Frustrated residents complained that the water board has resorted to unofficial water rationing. P Shivaram, resident in an apartment complex in the posh locality off JP Nagar is angry. “Earlier, we were getting Cauvery water for more than three hours and now they have reduced it to one hour. Even this is erratic and on occasions, the water board fails to supply water,” he said.
The situation is worse in slums. Gowdappa, a mason worker who migrated to Bengaluru from Vijapura district in North Karnataka said they hardly get tap water in the slum. “We have to depend on tankers being pressed into service by the water board, but this facility we miss, as tankers’ schedule is erratic and we cannot lose work for want of water,” he complained.
Officials argue that complaints of reduced water supply and low pressure were due to increase in demand for Cauvery water owing to rising temperatures and defunct borewells in the city. “We have been pumping between 1,300 and 1,350 million litres a day of water. We have enough water to fulfill the city’s drinking water needs,” they insist.
A senior official in the Bangalore Water Supply and Sewerage Board (BWSSB) spoke to Firstpost on condition of anonymity and said water supply cuts would only get “more drastic” in the next two-and-half-months before the monsoon sets in, if the prevailing drought situation worsens in the coming days. The board, acting on the state government’s orders, has reordered its water allocation priorities to keep slum dwellers happy ahead of the 2018 Assembly polls. “Old and leaking water supply pipelines and illegal slums which directly draw water from mains make the problem worse,” the official added.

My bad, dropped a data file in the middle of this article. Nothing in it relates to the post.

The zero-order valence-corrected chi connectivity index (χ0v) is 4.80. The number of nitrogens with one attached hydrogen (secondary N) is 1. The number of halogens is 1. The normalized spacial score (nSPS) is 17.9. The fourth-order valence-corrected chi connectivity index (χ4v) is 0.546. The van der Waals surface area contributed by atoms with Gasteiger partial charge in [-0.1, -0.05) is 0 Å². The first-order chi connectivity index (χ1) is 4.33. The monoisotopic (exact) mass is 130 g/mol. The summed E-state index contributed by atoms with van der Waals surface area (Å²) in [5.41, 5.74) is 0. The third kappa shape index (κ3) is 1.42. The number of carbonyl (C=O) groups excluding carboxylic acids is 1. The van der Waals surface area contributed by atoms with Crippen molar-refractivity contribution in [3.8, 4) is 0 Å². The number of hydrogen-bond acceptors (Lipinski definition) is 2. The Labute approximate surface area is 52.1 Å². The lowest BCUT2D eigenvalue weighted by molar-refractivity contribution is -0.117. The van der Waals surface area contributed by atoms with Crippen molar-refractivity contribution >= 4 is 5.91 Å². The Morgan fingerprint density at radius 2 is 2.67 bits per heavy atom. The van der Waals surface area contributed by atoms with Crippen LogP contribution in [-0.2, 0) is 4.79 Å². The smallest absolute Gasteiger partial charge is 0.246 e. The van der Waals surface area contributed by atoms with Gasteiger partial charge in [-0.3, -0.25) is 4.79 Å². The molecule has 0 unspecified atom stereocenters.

The only silver lining to these problems is that the Kodagu district has been receiving intermittent rains in the past few days. If these wet spells continue, water level in the KRS reservoir would increase. An official source said that compared to last year, the rains in the corresponding period this year are double in Kodagu.
At the same time, drying up of existing borewells and failure to sink new borewells has forced the government to borrow new rigs to drill deep. According to experts, underground water resources below 1,000 feet remain untapped and the new rigs will sink to 2,000 feet to tap groundwater. Knee jerk reaction to resolve the immediate crisis? Yes, say the experts.
According to senior civil engineer MG Sudeep, this deep digging or drilling will definitely affect the earth’s crust and cause minor jolt to tectonic plates. “In the long run, this may lead to various disasters such as earthquakes and ripples in earth layers which in turn may affect big dams and water storages,” he warned. But a desperate citizenry means a desperate government, especially when it comes to life-giving water.
Part 1:Five states face severe water crisis made worse by the onset of summer
Part 2:Chennai slum dwellers forced to beg for water, authorities remain helpless
Part 3:Parched lands in Nagapattinam lead to distress migration
Part 4:Water crisis in Tamil Nadu is a manifestation of climate change, say experts
Published Date: Apr 26, 2017 05:24 pm | Updated Date: May 02, 2017 02:21 pm